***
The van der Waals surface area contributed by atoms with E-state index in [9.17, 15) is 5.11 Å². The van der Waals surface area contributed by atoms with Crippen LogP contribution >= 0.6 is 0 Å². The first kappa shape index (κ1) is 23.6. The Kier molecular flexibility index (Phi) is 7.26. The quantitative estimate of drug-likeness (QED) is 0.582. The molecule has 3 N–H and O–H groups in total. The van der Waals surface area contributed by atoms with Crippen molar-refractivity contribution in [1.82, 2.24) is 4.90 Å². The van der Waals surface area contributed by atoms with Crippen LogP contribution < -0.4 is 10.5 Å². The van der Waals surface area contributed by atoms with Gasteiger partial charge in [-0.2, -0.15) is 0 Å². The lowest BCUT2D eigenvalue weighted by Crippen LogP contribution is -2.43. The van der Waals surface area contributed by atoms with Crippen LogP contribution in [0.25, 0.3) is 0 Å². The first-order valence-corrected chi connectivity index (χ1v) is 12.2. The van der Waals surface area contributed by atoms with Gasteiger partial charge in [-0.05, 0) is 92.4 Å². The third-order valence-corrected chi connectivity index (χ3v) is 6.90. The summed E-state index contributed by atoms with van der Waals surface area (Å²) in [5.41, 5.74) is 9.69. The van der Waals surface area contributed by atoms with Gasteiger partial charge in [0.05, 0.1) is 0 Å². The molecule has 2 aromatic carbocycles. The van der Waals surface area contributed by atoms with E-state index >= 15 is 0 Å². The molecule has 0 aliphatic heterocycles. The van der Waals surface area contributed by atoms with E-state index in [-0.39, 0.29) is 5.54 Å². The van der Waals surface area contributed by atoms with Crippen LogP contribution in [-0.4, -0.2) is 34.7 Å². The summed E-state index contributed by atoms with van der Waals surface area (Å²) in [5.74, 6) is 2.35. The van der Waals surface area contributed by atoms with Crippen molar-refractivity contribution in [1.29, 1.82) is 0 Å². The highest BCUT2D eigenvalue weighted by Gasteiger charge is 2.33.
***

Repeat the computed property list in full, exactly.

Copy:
The van der Waals surface area contributed by atoms with E-state index in [9.17, 15) is 5.11 Å². The van der Waals surface area contributed by atoms with Crippen LogP contribution >= 0.6 is 0 Å². The first kappa shape index (κ1) is 23.6. The Kier molecular flexibility index (Phi) is 7.26. The quantitative estimate of drug-likeness (QED) is 0.582. The molecule has 3 N–H and O–H groups in total. The van der Waals surface area contributed by atoms with Crippen molar-refractivity contribution in [1.82, 2.24) is 4.90 Å². The van der Waals surface area contributed by atoms with Crippen LogP contribution < -0.4 is 10.5 Å². The van der Waals surface area contributed by atoms with Gasteiger partial charge in [-0.2, -0.15) is 0 Å². The lowest BCUT2D eigenvalue weighted by Crippen LogP contribution is -2.43. The van der Waals surface area contributed by atoms with Crippen LogP contribution in [0.25, 0.3) is 0 Å². The first-order valence-corrected chi connectivity index (χ1v) is 12.2. The van der Waals surface area contributed by atoms with Gasteiger partial charge in [-0.05, 0) is 92.4 Å². The third-order valence-corrected chi connectivity index (χ3v) is 6.90. The summed E-state index contributed by atoms with van der Waals surface area (Å²) in [5.41, 5.74) is 9.69. The van der Waals surface area contributed by atoms with Gasteiger partial charge in [0.05, 0.1) is 0 Å². The molecule has 2 aromatic carbocycles. The van der Waals surface area contributed by atoms with E-state index >= 15 is 0 Å². The molecule has 0 aliphatic heterocycles. The van der Waals surface area contributed by atoms with E-state index in [-0.39, 0.29) is 5.54 Å². The van der Waals surface area contributed by atoms with Crippen LogP contribution in [-0.4, -0.2) is 34.7 Å². The summed E-state index contributed by atoms with van der Waals surface area (Å²) in [5.74, 6) is 2.35. The van der Waals surface area contributed by atoms with Crippen molar-refractivity contribution in [1.29, 1.82) is 0 Å². The highest BCUT2D eigenvalue weighted by Gasteiger charge is 2.33.